GORDON: More specifically, it’s the treatment we seem to offer the overweight in this country. I’m guessing you’ve seen at least one heftier person riding around the aisles of a grocery store in those little scooter things.

EVAN: Not so much here in Canada, but yes, they are indeed around. Again, no pun intended. Continue reading

Evan and Gordon Talk: Facebook and Privacy

EVAN: So in spite of the fact that I voted for my topic of preference on last week’s poll, Facebook and privacy and whatnot won. Having bitterly admitted that, Gordon?

GORDON: While the topic of Facebook (or all social networking) and privacy certainly isn’t a new debate, it’s not one that’s lost its relevance either.

As we rely on the internet more and more as our primary means of communication and entertainment, how do we address the issue of having every little element of our lives dissected and sold to the highest bidder?-

EVAN: I mean, really, everyone has been the target more or less of having their information used by Facebook. Log on and check out those sidebar ads; every one has been tailored using the cookies of sites you’ve visited. Which is why mine are always StarCraft related, etc.

GORDON: First thing we gotta ask is- “Is this really a problem? Aint it better to have ads that are actually relevant to you, rather than yet another ****ing insurance commercial courtesy of Geico?”

EVAN: Ugh, Geico. How many ad campaigns can a single company have?

EVAN: Moving disgustedly along, that’s a very relevant point. I’m interested in video games, so to have sidebar ads about such things is not something I can really complain about.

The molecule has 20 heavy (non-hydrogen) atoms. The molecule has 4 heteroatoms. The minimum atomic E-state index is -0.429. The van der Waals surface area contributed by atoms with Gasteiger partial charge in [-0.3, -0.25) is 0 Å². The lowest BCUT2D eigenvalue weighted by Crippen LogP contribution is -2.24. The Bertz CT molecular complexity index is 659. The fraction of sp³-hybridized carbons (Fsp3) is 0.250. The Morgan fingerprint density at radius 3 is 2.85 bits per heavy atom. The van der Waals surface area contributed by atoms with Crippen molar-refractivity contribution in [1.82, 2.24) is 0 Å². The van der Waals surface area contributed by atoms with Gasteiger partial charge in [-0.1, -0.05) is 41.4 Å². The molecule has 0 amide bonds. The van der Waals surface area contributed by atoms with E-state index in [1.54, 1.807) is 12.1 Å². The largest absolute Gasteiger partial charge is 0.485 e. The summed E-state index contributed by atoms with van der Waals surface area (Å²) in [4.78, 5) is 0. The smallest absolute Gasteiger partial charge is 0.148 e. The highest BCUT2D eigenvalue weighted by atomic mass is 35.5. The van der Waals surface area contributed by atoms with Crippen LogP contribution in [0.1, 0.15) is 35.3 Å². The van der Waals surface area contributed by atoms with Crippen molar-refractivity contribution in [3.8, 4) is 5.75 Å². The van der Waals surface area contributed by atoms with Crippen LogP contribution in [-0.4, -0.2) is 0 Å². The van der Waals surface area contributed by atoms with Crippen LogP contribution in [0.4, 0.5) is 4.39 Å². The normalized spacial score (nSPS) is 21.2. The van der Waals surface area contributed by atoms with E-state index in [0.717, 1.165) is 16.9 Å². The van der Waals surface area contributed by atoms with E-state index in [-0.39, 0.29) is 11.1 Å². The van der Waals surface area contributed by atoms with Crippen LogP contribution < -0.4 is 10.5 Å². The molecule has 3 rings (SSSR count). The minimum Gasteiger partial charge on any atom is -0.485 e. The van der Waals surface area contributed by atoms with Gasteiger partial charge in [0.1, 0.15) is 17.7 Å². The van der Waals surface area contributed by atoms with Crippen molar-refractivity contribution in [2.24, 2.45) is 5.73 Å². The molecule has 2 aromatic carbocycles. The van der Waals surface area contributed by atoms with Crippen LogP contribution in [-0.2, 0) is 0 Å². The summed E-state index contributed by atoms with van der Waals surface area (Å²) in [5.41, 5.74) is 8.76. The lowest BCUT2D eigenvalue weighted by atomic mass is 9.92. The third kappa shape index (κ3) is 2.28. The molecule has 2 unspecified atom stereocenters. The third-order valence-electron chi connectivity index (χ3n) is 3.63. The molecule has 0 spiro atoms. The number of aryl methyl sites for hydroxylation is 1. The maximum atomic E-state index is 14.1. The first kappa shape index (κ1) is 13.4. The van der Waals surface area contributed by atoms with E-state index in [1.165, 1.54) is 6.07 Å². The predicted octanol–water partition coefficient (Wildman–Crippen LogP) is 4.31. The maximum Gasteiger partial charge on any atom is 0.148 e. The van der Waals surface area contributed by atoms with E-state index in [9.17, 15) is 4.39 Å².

GORDON: I’ve got a pretty aggressive adblock, so I’m fortunate enough not to have to deal with that; but the underlying assumption with that kind of thought is that ads are inevitable. That you can’t get away from ’em, so you might as well try to get ones you like…

EVAN: Which is why, as you well know, I only thumbs up a select number of ad types on Hulu. Food, alcohol, video games, and certain movies.

GORDON: But with Hulu- you are the person in control. I mean, think of it this way: would you tolerate a guy going through your garbage so he can send you junk mail tailored to you?

EVAN: I’ve gotta think about that for a second . . . I mean, not getting junk mail about window/door services would be nice.

The whole “going through your garbage” thing definitely carries some different associations then simply tracking cookies. Maybe it’d be more like- a TV guy who follows you around when you shop, noting what you are and aren’t interested in.

GORDON: But that’s also flawed- in that scenario, you’re actually looking for stuff to buy….

EVAN: Well, you window shop, I mean- browsing, etc. Looking at what you look at, that sort of thing.

GORDON: So I’ve got this obnoxious guy following me wherever I go, listening in on my every word, and trying to sell me his wares without rest. Isn’t that one of the ironic punishments in Dante’s Inferno?

EVAN: Bringing this back to Facebook and whatnot, do we in general have a problem with the ads? I mean, they’re not the most obtrusive to begin with.

GORDON: Well, ads are only one example. What about your location?

EVAN: People want that stuff, though. It’s part of this new generation, tweeting where you are, statuses that read “I just had lunch with ______ at ______.”

GORDON: I’m not talking about when you state your location, I’m talking about when your location is pinpointed and used regardless of your awareness. Sexy Singles in Houghton being a prime example.

EVAN: Heh.